Tom just received a great offer from his bank. He can receive a free credit report just by peeling off this sticker and affixing it to another part of the same page. That’s right, a free motherloving credit report! Who doesn’t want one of those? Free, you say? Sign me up!
Geoffrey Miller, an evolutionary psychologist at the University of New Mexico, says marketers are trying too hard to find a working model of why people spend money the way they do. It really comes down to the human equivalent of “cost signaling” in the animal world—a sort of “peacock feather” display that’s supposed to tell peers and prospective mates how smart or sophisticated we are. The only problem is, other people never fall for it.
Why does HSBC charge $15 to make a payment over the phone? Other, often smaller, companies charge $3 or less, as MG notes in his email below. In this case, since the alternative is so unwelcome—a possible late payment, and a corresponding hit on MG’s credit score—it seems pretty outrageous to hold him hostage to a $15 fee.
Most travelers make do with 2 normal-sized pieces of luggage or less, but if you think you might have to travel with more bags, or unusually large or heavy ones, be prepared to shell out a lot of cash for what’s called an “excess baggage fee.”
Seriously, Jiffy Lube? You haven’t received enough bad coverage about ripping off your customers? Fine, here’s another one: Daniel says they tried to add about $170 in extra “needed” repairs and replacements recently when his girlfriend dropped off her car to get the oil changed. Even after she turned them down, they still slapped an extra $6 “Peak Global Life Time 100%” charge on the bill. We don’t know what that means, but those are all good words, and anything that’s 100 percent has got to be quality. Apparently Jiffy Lube doesn’t know what it means either.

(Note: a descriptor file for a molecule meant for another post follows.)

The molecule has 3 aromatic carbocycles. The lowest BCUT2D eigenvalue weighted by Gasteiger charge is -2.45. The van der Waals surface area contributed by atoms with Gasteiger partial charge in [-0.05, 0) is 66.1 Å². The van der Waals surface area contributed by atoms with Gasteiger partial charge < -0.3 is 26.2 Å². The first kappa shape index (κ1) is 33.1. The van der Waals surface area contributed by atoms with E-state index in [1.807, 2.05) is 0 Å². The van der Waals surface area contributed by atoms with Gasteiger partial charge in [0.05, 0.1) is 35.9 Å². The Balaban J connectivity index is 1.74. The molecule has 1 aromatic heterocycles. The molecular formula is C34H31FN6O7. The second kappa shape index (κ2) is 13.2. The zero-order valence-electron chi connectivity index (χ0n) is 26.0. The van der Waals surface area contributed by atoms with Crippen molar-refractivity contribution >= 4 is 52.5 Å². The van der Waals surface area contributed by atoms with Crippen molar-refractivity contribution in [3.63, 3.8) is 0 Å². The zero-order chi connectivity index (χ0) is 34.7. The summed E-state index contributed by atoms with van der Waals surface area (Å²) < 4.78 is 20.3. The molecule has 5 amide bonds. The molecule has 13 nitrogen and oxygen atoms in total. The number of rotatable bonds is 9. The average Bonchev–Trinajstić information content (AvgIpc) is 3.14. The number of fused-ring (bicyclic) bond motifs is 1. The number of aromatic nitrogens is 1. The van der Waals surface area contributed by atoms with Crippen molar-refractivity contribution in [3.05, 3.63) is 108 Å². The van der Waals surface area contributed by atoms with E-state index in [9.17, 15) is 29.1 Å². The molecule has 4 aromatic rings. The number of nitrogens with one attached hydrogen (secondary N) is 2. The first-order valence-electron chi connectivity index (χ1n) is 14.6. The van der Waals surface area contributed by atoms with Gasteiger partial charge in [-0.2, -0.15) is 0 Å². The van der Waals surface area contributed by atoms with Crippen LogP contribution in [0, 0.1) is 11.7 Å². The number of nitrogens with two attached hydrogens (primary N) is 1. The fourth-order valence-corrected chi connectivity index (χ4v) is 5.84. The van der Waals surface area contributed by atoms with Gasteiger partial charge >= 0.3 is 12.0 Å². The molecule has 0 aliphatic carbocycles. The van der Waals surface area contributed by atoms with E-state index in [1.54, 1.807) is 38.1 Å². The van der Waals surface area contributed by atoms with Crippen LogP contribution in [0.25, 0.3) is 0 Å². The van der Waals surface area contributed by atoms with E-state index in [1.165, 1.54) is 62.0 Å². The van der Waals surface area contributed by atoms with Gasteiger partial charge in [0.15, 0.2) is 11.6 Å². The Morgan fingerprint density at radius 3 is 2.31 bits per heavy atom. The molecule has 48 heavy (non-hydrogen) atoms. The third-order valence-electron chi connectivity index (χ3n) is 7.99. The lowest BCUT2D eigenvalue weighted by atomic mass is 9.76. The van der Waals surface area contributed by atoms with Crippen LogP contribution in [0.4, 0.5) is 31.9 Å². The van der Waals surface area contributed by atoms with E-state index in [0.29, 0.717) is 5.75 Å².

If you’re going out of the country for more than 15 seconds, don’t forget to turn off, remove, leave at home, freeze in a block of ice, disable, or otherwise render unusable your wireless card. Above all, do not download Wall-E for your nephew to watch on your computer. Unfortunately, we do not have any more details about what was going on here, because Clark Howard apparently has to get back to his NASCAR pit.
There were lots of problems on the recent Costa Cruise vacation that Krista and her friends took, including lukewarm hot tubs, closed buffets, and missing towels. But the biggest surprise was when their waiter was replaced on the second day with a newly promoted, untrained busboy who abandoned them nightly. Well, when he wasn’t taking their sugar or stealing their basket of bread.
Walgreens charges a hefty $7.99 for passport photos. Is it because they’re super fancy, or technically challenging to create, or the paper is strawberry scented? The answer to all of these questions is no. It’s because it’s an easy way to make a quick buck. That’s why they hate it when you find a cheaper online solution and try to print out your own 4×6 layout of passport photos via their stores.